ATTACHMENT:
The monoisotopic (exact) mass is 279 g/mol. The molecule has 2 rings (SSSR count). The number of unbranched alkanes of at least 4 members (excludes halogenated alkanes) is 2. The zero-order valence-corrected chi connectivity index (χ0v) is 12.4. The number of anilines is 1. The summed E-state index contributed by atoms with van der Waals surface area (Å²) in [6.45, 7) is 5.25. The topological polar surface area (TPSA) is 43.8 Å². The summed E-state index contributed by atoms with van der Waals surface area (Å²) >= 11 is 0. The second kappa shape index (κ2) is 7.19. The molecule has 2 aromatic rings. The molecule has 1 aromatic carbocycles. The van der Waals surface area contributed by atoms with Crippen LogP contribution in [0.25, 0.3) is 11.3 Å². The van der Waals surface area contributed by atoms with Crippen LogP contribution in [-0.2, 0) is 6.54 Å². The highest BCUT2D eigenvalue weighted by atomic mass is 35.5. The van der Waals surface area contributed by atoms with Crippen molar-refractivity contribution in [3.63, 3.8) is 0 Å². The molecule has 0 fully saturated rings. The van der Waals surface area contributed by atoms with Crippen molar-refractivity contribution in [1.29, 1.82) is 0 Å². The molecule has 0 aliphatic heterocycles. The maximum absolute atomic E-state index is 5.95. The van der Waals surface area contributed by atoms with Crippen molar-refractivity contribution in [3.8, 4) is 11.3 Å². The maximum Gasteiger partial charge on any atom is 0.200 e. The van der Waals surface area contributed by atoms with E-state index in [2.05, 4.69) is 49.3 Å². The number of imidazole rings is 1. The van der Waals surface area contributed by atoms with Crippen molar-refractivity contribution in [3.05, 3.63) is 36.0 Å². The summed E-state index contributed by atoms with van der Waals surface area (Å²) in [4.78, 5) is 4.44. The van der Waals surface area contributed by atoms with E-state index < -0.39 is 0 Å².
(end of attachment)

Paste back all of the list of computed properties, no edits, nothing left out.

The monoisotopic (exact) mass is 279 g/mol. The molecule has 2 rings (SSSR count). The number of unbranched alkanes of at least 4 members (excludes halogenated alkanes) is 2. The zero-order valence-corrected chi connectivity index (χ0v) is 12.4. The number of anilines is 1. The summed E-state index contributed by atoms with van der Waals surface area (Å²) in [6.45, 7) is 5.25. The topological polar surface area (TPSA) is 43.8 Å². The summed E-state index contributed by atoms with van der Waals surface area (Å²) >= 11 is 0. The second kappa shape index (κ2) is 7.19. The molecule has 2 aromatic rings. The molecule has 1 aromatic carbocycles. The van der Waals surface area contributed by atoms with Crippen LogP contribution in [0.25, 0.3) is 11.3 Å². The van der Waals surface area contributed by atoms with Crippen LogP contribution in [-0.2, 0) is 6.54 Å². The highest BCUT2D eigenvalue weighted by atomic mass is 35.5. The van der Waals surface area contributed by atoms with Crippen molar-refractivity contribution in [3.63, 3.8) is 0 Å². The molecule has 0 fully saturated rings. The van der Waals surface area contributed by atoms with Crippen molar-refractivity contribution in [1.29, 1.82) is 0 Å². The molecule has 0 aliphatic heterocycles. The maximum absolute atomic E-state index is 5.95. The van der Waals surface area contributed by atoms with Crippen molar-refractivity contribution in [3.8, 4) is 11.3 Å². The maximum Gasteiger partial charge on any atom is 0.200 e. The van der Waals surface area contributed by atoms with E-state index in [2.05, 4.69) is 49.3 Å². The number of imidazole rings is 1. The van der Waals surface area contributed by atoms with Crippen molar-refractivity contribution in [3.05, 3.63) is 36.0 Å². The summed E-state index contributed by atoms with van der Waals surface area (Å²) in [4.78, 5) is 4.44. The van der Waals surface area contributed by atoms with E-state index < -0.39 is 0 Å².